The Japan Series — Totoro, We’re Not In Hokkaido Anymore

Actually, we knew we would be going to Russia as part of the voyage we were on. But we weren’t totally prepared for the experience.

One day we are wandering around a small northern Japanese city — tidy, orderly, polite, clean. The next, after crossing a narrow channel of water, we have exchanged slender, scampering salarymen for buff, blonde, steely blue-eyed guys in tight t-shirts, standing around smoking cigarettes, eyeing you suspiciously. We are now in Russia.

You see, just above the northern Japanese island of Hokkaido is another island, part of the same chain, but this one belongs to Russia. It used to belong to Japan, so you’ll still spot the odd Japanese-style building sticking out like a sore thumb here or there. But Russia — claiming it was their’s originally — took it back after World War II (Crimea, anyone?).

Sakhalin Island is every bit as lush and gorgeous as Hokkaido, except that instead of gyoza you now have piroshki, where across the water were pagodas there are now onion domes, and Japan’s sleek, purposeful architectural aesthetic has been replaced by Russia’s hulking Stalinist monstrosities.

Russian orthodox cathedral

We arrived in the relatively uninteresting port city of Korsakov and boarded a bus for the regional capital of Yuzhno-Sakhalinsk. After a lovely 45-minute drive through rural eastern Russia, we arrived in the city, which more resembled a mid-sized Mexican city than anything we saw in Japan. We visited a couple onion-domed churches, a large and triumphant military monument of some sort, and an ice skating training facility. Next, we headed to the regional museum, housed in a Japanese pagoda-style building, which featured taxidermied bears, native Ainu costumes and Russian military artifacts.

The final stop on our tour was a large gaudy mall filled with brand name shops where Sakhalin youth wandered aimlessly and tried to keep up with larger global fashion trends. The highlight, however, was to be found at the back of the ground floor level of the mall — an enormous grocery store!

Russian salamis in the grocery store

As thrilling as museums and palaces and other historic attractions may be, I always find myself the most excited when in a foreign land by grocery stores and open markets. I gripped my rubles and headed for the back, where I suspected the meats, cheeses, charcuterie and seafood would be. Sure enough, I found cases of salamis, cured meats and fishes, and cheese. A woman was making savory blinis — crepes filled with a ground meat mixture. Those I just had to try, so I ordered a couple to go. The seafood display was not much to speak of after the array of Japanese fish markets we’d already visited.

I explored aisles of prepared food, dropping a tin of fish into my basket, and various types of jams and honeys. There were sauces galore, which I would’ve taken a chance on if I could tell what any of them were for.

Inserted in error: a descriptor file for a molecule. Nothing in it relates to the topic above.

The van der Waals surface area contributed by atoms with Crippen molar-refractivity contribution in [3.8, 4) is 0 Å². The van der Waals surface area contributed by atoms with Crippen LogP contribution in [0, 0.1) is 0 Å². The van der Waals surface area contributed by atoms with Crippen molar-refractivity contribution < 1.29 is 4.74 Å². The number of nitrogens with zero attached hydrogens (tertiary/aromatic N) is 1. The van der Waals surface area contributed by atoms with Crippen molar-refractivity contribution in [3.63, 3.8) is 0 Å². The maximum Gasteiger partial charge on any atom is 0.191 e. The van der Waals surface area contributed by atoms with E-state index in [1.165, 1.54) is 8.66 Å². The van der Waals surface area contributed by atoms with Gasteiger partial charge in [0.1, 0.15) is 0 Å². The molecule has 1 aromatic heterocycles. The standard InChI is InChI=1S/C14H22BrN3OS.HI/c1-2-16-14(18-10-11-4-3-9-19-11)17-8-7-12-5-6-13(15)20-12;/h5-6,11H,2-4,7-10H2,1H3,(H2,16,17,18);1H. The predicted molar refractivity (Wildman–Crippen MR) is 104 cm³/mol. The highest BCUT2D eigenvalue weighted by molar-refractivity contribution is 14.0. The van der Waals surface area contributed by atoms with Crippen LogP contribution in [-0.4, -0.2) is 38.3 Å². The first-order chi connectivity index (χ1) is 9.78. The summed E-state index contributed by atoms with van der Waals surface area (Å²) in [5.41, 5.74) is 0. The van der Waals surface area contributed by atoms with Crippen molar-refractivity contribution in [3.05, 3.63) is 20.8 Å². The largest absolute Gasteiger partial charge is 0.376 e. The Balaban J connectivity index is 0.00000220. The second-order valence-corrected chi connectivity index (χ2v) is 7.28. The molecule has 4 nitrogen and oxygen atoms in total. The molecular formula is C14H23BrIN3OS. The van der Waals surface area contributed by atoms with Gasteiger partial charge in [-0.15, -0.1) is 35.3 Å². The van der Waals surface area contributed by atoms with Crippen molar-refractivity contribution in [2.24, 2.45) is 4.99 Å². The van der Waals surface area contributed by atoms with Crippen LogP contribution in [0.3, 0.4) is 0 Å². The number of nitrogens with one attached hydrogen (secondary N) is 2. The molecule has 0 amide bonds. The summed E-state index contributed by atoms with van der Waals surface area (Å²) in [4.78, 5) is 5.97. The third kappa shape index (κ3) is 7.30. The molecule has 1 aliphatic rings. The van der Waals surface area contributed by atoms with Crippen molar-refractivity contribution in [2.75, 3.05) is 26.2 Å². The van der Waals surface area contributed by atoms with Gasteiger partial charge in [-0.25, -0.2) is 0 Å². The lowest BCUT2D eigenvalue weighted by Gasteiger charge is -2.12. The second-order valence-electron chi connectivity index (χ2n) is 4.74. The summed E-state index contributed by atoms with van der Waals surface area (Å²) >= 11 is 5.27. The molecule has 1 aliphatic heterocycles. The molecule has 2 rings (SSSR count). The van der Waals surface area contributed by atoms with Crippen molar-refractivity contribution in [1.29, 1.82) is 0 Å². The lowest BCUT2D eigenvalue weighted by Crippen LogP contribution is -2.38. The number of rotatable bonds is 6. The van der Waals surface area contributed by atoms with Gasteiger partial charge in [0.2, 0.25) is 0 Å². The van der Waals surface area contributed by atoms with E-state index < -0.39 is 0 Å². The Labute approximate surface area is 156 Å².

Blini to go!

I paused at the caviar refrigerator, which required a store clerk to unlock for you. It is no longer legal to sell any of the famous wild sturgeon caviars — osetra, sevruga or beluga — in Russia. So you have to settle for trout or salmon. I took a tin of trout caviar, and then thought better of it (I could probably get a very similar product at home).

I’ve blogged in the past of my passion for exotic flavors of Lay’s potato chips — the delicious fondue Savoyarde chips we found in France’s Haute-Savoie, or the poutine chips I gorged myself on in Quebec. I headed for the chip aisle.

There were, indeed, exotic Russian-flavored Lays chips galore. Unable to decipher Cyrillic script, I was forced to have to speculate at the flavor based on the pictures on the package. So it seemed likely that “сыр” was cheese, and “грибы и co сметана” was mushrooms and sour cream. I bought one of each, and was disappointed to later find that I had somehow missed the “Красная икра” chips (red caviar).

Russian Lays potato chips

With the thousand or so rubles we had left, we bought an assortment of strange looking Russian chocolates with a possessed looking baby on the packaging.

On the bus back toward the port, a woman shared her traditional Sakhalin sweets of some sort, and we sampled the tasty blinis. Back on the ship, we ate weird Lays chips that reminded us of our day in rural Russia, as we headed once more toward the squid-flavored rice crackers of Japan.

*    *    *

Meat & egg blini
makes 1 doz

3 eggs
1 cup milk
3 tbsp. melted butter
1 cup flour
1/2 tsp. salt
2 lbs. ground beef
1 onion, minced
2 tbsp. butter
3 hard-boiled eggs, minced or grated
salt & pepper to taste

To make blini batter: Place eggs, milk, melted butter, flour and salt in a blender and mix until combined. Place blender in fridge.

Make filling: Melt the butter in a skillet over medium, and add the ground beef and onion. Saute, stirring occasionally, until meat is all cooked and browned, approximately 10 minutes. Remove from heat. Toss in egg, and season to taste with salt and pepper.

Make crepes: Brush a crepe pan or non-stick skillet with a little oil, and heat over medium. Pour enough batter into pan to make a thin crepe, let firm up for about 1-2 minutes, and flip. Cook for another minute, and remove from and set on a plate. Brush a little more oil, and repeat, stacking crepes until all are cooked.

Fill: Lay out each crepe, and fill with 2 heaping tablespoons meat/egg mixture. Fold as you would a burrito, and repeat until all are filled. You may keep warm in a 170-degree oven if you wish, or serve at room temperature.

Serve with a fine ice-chilled vodka.


3 Comments (+add yours?)

  1. Cheryl "Cheffie Cooks" Wiser
    Oct 16, 2017 @ 15:26:42

    Thanks for sharing Sean!


  2. Thomas Foote (@buzzyclown)
    Oct 17, 2017 @ 15:51:55

    Great read. I would love to see a photo of the demonic baby chocolate


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